Compelling as this line of thought may be, it's self-deceptive. You do have choices, here as everywhere. And one of the first steps to developing a better character is to get clear on what those choices are. When you think that you'd rather reserve some later time for caring about your person, the decision that you in effect take is that your job, your career, or whatever prevents you from doing so, is more relevant — you are assigning it a higher priority. You may object that it isn't just the job itself: remember that commuter train? In order to make a living, you have to do something, and that will take time from you one or the other way. Perhaps; but even so, what keeps you from making good use of these dead times in the middle of everyday business? You can use any free moment wherever you are, and be it only for pondering something useful in your thoughts. If you don't do that, you're not only wasting time (and make no progress with your important projects), you've again silently taken a choice: you might have made an effort wringing something out of even an inconvenient situation — but you put a priority, at that moment, on the more convenient, the easier alternative, the path of less resistance.

You may not actually revert those choices; but it would be some progress to even recognize that they are your choices. It's not the world around you that has decided that you can't make more out of your life. It never is. If that choice is taken, it's always you who takes it — whether you realize it or not; whether you acknowledge it or not; whether you can justify it before yourself or not.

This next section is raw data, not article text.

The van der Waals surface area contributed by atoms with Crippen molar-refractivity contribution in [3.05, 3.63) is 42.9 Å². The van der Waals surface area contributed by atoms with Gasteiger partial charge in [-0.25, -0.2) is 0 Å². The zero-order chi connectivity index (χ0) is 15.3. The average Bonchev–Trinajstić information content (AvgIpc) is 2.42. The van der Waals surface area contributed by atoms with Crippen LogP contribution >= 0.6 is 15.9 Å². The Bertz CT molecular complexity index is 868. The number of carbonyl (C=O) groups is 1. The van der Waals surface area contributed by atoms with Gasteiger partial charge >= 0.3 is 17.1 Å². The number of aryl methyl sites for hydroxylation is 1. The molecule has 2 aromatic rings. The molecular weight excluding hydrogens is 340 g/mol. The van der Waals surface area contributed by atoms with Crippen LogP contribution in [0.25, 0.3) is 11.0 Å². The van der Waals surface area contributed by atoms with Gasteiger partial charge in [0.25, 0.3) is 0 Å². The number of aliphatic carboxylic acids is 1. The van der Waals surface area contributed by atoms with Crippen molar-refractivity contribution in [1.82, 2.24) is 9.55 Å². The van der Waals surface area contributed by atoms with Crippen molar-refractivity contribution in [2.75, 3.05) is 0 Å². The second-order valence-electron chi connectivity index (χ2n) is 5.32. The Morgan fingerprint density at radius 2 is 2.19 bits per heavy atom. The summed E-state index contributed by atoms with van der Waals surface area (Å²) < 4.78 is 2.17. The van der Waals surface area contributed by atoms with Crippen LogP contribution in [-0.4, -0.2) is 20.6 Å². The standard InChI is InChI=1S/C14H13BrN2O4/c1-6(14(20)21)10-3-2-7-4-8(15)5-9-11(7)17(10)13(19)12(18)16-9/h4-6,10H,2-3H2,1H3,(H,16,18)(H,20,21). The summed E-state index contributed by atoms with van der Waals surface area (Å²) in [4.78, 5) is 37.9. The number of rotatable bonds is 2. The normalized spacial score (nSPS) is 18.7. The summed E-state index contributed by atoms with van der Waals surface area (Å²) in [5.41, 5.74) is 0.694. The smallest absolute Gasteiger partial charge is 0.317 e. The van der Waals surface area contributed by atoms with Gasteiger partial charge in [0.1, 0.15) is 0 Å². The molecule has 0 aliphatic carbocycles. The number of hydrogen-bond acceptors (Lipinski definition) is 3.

Choices are pervasive: you can start making use of every single moment of those waiting times; you can put a time management system in place in order to streamline the mundane and necessary tasks you have to do; you can rearrange a lot of your life to make room for what you think is important. You do not have to linger around with those who are in your company just because of an accident of the moment; you can choose who you want to be with yourself. You can also reflect at any time on what is important: what are the real goals of your life, and what kinds of character qualities would you have to develop to reach them? These questions are hard, and it takes a long time and much effort to merely get a first and tentative answer, which then must be refined over and over again — not to speak of starting to actually pursue those goals, and develop those character qualities. But difficult though it may be, it's your decision, and yours alone, whether you embark on that path.

All these are choices, and it's you who must decide: your path is not yet set and fixed for you by circumstances. With every day, with every hour you let pass and do not choose yourself, you're leaving your life to the general drift it's got from whatever influences the world exerts to it. And that may in the end not be what is best for you. Take care.
Copyright © 2007-2012 by Leif Frenzel. All rights reserved.